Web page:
NOTE: Each week throughout the school year, we will visit a school across Eastern Carver County Schools. Some weeks the plan may be to stop in multiple classrooms by grade, or by subject. Other weeks it may highlight a certain specialist group. The purpose is to give families and our community a glimpse into the every-day learning environment happening in our buildings. A chance to spotlight the incredible work our teachers and staff do on a daily basis for our students, and to showcase the incredible work our students produce as well. So, keep your Eye on ECCS!
When Chaska Middle School West math colleagues Lani Grafelman and Eric Swanhorst shared a new approach to teaching with the Pioneer Ridge Middle School math group last spring, it didn’t take long for changes to happen.
“The entire team jumped on it immediately. They were using the new teaching method the next day,” Pioneer Ridge Middle School principal Amy Nelson said.
The new approach is the use of VNPS, or vertical non-permanent surfaces. But it’s more than white boards, it’s getting students out from their desks and collaborating with one another.
“In the past, there would be one question on the board. Everyone would be doing the same problem. Some would get done in a minute, others would struggle to figure it out. Now, working at the boards, students can go as fast as their group can go. Some days there are boards that will get four, five, or six problems done in the same amount of time we would have done one problem last year,” said Zac Huber, a math teacher at PRMS since 2011.
It is that peer interaction that teachers saw from those first lessons at the end of last school year that had the entire math team ready to jump all-in this school year.
“To me, the best part is the interaction of the students with each other and the opportunity for peer coaching. They are learning from each other, not just sitting and listening to a seminar or watching a video,” paraprofessional Steve Torp said.
“It’s been awesome to see math talk happening the entire math hour! Students are becoming better communicators (yes, speaking and listening to each other). I’ve witnessed a few students that were more reserved last year blossom into happy, smiling peer coaches explaining their unique strategies to solve problems in and environment that flourishes on learning from our errors. It is so cool to see the knowledge mobility,” Sheila Hessburg, a teacher at PRMS since 2021, said.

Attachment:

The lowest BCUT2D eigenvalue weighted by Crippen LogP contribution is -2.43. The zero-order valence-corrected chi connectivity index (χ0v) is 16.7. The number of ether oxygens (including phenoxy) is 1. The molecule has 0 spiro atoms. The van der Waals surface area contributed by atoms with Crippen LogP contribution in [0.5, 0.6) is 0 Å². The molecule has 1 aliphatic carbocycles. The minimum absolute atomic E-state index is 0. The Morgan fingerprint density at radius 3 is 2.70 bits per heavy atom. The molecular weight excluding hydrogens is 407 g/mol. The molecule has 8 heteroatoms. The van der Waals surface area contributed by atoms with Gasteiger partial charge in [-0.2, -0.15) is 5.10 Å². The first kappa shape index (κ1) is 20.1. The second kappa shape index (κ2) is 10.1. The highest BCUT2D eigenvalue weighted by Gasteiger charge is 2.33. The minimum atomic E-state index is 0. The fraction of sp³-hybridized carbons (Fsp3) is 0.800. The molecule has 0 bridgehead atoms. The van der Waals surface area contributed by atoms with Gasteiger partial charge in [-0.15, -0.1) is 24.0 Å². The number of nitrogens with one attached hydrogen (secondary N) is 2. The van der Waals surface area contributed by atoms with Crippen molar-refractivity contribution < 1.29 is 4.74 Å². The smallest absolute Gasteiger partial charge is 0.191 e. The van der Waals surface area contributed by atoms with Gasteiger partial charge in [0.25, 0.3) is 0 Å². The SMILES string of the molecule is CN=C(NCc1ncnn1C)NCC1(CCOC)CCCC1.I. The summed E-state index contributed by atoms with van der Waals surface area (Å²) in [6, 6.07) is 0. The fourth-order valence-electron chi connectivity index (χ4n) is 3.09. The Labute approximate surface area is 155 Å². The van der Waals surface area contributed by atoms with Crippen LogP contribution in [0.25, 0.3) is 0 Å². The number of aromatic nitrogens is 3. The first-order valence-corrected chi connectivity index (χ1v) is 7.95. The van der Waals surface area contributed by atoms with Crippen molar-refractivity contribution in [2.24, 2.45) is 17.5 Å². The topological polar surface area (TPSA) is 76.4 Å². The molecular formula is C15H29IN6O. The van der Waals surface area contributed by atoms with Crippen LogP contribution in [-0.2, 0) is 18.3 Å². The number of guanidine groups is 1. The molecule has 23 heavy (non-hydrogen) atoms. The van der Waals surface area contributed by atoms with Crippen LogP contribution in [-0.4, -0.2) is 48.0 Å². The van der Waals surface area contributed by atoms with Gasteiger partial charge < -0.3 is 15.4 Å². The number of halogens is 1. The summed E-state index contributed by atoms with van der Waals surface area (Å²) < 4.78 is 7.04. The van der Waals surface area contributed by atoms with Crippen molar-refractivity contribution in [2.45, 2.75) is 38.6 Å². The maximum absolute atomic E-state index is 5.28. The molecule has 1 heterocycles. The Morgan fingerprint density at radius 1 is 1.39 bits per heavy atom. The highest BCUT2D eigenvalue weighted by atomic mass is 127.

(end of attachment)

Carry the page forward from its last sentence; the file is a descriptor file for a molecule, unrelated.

The list of positives in the learning shift is long for Ailee Reinhardt, a teacher in the district since 2009.
“Engagement and math talk, cooperation, sharing thinking, communication, ownership, engagement, getting to know all students in the class, working alongside students to encourage, problem solve, and promote thinking strategies, revisiting learning, holding one another accountable,” Reinhardt said.
When kids are learning from one another, the teacher has the ability to connect with each and every student.
“For me, it moves me into a facilitator role. This allows me to work and connect with each student in the room at various times. The ownership for learning is on the student and the required critical thinking lends itself to greater retention of the learning targets!” said Tara Jones, now in her second year at PRMS. “The ‘math talk’ and discussions are valuable and insightful. Students are able to share their wealth of knowledge and strategies. We can easily highlight students who normally would not get recognition for their skills!”
“As a beginning teacher, I have loved the chance to teach a curriculum that breaks out of the ‘sit and get’ method that never worked for me growing up and not only mobilizes the knowledge in the room but also teaches our students real life collaboration skills. It melts my heart every time I see students branch out from their comfort zone to teach each other! I love to watch their confidence grow. This has been a huge learning opportunity not just for the students, but me as well!” said Megan Simmons, in her first year at PRMS.
Students in the classroom agreed with their teachers. Some said they enjoy working with friends and classmates to find the answers. Another student said they found it helpful to have a group to brainstorm with.
“This is a perfect environment to build trust amongst peers as they help each other learn. I have seen confidence grow from both ends as well. Students that understand concepts now can stand up in front of their group or even the whole class and lead them,” Huber said. “Students who find math difficult now have the ability to enter into a situation where they may not know what to do, but they have their peers to help guide them until they can stand on their own.”